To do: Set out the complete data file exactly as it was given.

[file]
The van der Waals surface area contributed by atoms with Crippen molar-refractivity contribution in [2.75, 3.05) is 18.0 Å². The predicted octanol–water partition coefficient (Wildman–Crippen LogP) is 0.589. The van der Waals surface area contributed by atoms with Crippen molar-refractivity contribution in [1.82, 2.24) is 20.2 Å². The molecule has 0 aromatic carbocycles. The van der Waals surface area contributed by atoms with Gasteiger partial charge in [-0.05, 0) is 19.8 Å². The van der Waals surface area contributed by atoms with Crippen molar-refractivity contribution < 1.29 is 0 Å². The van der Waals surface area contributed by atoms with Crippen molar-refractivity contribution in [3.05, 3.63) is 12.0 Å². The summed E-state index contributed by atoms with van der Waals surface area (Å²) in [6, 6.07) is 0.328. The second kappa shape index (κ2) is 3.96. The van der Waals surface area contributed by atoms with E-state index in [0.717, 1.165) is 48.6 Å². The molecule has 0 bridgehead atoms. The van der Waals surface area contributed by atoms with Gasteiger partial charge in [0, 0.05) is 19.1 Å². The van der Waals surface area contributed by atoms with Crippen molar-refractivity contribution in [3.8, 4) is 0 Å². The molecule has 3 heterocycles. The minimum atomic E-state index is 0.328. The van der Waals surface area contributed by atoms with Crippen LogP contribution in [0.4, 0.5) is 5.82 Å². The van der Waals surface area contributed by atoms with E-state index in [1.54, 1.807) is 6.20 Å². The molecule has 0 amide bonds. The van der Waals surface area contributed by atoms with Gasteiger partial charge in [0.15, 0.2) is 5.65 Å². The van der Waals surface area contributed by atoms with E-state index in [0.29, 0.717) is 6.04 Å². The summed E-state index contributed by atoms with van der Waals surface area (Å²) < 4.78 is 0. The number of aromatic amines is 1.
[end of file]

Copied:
The van der Waals surface area contributed by atoms with Crippen molar-refractivity contribution in [2.75, 3.05) is 18.0 Å². The predicted octanol–water partition coefficient (Wildman–Crippen LogP) is 0.589. The van der Waals surface area contributed by atoms with Crippen molar-refractivity contribution in [1.82, 2.24) is 20.2 Å². The molecule has 0 aromatic carbocycles. The van der Waals surface area contributed by atoms with Gasteiger partial charge in [-0.05, 0) is 19.8 Å². The van der Waals surface area contributed by atoms with Crippen molar-refractivity contribution < 1.29 is 0 Å². The van der Waals surface area contributed by atoms with Crippen molar-refractivity contribution in [3.05, 3.63) is 12.0 Å². The summed E-state index contributed by atoms with van der Waals surface area (Å²) in [6, 6.07) is 0.328. The second kappa shape index (κ2) is 3.96. The van der Waals surface area contributed by atoms with E-state index in [0.717, 1.165) is 48.6 Å². The molecule has 0 bridgehead atoms. The van der Waals surface area contributed by atoms with Gasteiger partial charge in [0, 0.05) is 19.1 Å². The van der Waals surface area contributed by atoms with Crippen molar-refractivity contribution in [3.8, 4) is 0 Å². The molecule has 3 heterocycles. The minimum atomic E-state index is 0.328. The van der Waals surface area contributed by atoms with Crippen LogP contribution in [0.4, 0.5) is 5.82 Å². The van der Waals surface area contributed by atoms with E-state index in [1.54, 1.807) is 6.20 Å². The molecule has 0 amide bonds. The van der Waals surface area contributed by atoms with Gasteiger partial charge in [0.15, 0.2) is 5.65 Å². The van der Waals surface area contributed by atoms with E-state index in [0.29, 0.717) is 6.04 Å². The summed E-state index contributed by atoms with van der Waals surface area (Å²) < 4.78 is 0. The number of aromatic amines is 1.